State of the Beach/State Reports/FL/Beach Description

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Florida Ratings
Indicator Type Information Status
Beach Access85
Water Quality85
Beach Erosion9-
Erosion Response-5
Beach Fill7-
Shoreline Structures5 4
Beach Ecology4-
Surfing Areas56
Coastal Development{{{19}}}{{{20}}}
Sea Level Rise{{{21}}}{{{22}}}


The beaches of Florida are all on barrier islands or former barrier islands that have migrated onto the mainland. Hurricanes are relatively frequent occurrences, significantly affecting the shape of the coastline. The 825 miles of sandy coastline fronting the Atlantic Ocean, the Gulf of Mexico, and the Straits of Florida are one of Florida's most valuable natural resources. Florida's beaches are deserving of this status because they serve several important functions, each being vital to maintaining the health of Florida's economy and environment.

Contact Info for the Lead Coastal Zone Management Agency

Florida Coastal Management Program
Office of Intergovernmental Programs
Department of Environmental Protection
3900 Commonwealth Blvd. MS 47
Tallahassee, Florida 32399-3000
Phone: (850) 245-2161 or (850) 245-2163
Fax: (850) 245-2189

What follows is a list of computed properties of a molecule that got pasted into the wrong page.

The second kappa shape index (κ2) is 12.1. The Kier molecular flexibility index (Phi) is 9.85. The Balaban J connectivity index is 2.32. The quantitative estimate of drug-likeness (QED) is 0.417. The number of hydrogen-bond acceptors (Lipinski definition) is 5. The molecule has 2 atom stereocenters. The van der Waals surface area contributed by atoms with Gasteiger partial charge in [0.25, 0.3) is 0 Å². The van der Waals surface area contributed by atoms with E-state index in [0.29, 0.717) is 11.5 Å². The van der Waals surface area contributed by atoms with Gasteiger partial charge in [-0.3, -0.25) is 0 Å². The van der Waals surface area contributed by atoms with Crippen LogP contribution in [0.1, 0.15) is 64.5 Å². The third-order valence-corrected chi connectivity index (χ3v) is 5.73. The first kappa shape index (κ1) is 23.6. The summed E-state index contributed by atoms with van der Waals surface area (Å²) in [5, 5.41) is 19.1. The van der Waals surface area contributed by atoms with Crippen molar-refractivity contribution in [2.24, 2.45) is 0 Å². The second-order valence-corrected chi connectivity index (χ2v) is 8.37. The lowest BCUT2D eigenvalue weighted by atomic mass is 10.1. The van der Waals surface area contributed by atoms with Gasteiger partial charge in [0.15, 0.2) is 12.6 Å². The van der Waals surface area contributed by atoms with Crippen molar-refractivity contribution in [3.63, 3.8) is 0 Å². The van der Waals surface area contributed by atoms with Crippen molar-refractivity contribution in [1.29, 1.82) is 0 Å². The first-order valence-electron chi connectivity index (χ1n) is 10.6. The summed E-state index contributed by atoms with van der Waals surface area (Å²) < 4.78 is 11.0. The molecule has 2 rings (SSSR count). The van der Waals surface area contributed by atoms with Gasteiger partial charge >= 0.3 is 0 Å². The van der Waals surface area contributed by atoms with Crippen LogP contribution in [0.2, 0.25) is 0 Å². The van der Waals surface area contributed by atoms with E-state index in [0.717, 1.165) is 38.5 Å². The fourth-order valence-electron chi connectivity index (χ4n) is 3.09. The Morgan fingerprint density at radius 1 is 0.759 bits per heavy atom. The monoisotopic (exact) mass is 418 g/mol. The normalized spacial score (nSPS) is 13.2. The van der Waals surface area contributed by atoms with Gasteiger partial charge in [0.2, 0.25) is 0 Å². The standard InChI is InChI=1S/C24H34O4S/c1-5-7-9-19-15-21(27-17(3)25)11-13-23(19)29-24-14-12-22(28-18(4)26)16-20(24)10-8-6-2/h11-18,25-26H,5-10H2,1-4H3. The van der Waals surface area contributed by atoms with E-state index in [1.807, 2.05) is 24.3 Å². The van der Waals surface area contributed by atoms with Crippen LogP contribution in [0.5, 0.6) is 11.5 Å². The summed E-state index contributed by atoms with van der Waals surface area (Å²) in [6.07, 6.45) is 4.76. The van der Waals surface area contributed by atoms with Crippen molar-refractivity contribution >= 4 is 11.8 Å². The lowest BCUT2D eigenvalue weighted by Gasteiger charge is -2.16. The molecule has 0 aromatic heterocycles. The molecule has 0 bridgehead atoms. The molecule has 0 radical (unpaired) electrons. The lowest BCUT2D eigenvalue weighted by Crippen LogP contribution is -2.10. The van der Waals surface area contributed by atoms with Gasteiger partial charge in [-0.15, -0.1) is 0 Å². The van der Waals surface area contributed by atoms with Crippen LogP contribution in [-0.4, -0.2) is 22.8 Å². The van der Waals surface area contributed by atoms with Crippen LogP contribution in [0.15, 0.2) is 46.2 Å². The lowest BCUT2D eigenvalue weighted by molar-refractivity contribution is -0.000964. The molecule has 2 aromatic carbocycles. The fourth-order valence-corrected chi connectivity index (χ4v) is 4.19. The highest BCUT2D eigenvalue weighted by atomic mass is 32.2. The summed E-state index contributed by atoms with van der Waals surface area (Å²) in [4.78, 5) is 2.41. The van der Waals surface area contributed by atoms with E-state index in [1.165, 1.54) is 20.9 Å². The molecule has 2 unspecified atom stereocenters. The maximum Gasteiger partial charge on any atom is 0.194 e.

Staff Contacts

Coastal Zone Management Program

Floridians are fortunate to have our nation's second largest coast, some 8,400 miles of tidally influenced shoreline. Along these shores are many valuable resources in need of protection, including broad coastal wetlands, vast estuaries, and some of the most beautiful beaches in the world. Working with local governments, the Florida Coastal Management Program is the entity tasked with identifying methods for protecting these valuable coastal resources. Tourism and agriculture are key coastal industries in Florida.

The Florida Coastal Program, approved by NOAA in 1981, is comprised of a network of eight state agencies and five water management districts, together enforcing 23 separate statutes. The Florida Department of Environmental Protection serves as the lead agency. The Florida coastal zone is the entire state but the coastal zone is divided into two tiers. Only coastal cities and counties which include or are contiguous to state water bodies are eligible to receive coastal management funds.

The Coastal Program works to protect coastal resources and help Floridians build and maintain vital communities. Through the Coastal Partnership Initiative, the Coastal Program provides support for enhancing coastal access, promoting stewardship, protecting remarkable coastal places, and revitalizing working waterfronts. Waterfronts Florida, a program initiated in 1997 by the Coastal Program, provides support, training, innovative technical assistance, and limited financial assistance to communities striving to revitalize and renew interest in their waterfront district, areas which have a tradition of water-dependent vitality.

NOAA's latest evaluation of Florida's Coastal Management Program can be found here.


  1. Bernd-Cohen, T. and M. Gordon. "State Coastal Program Effectiveness in Protecting Natural Beaches, Dunes, Bluffs, and Rock Shores." Coastal Management 27:187-217, 1999.

State of the Beach Report: Florida
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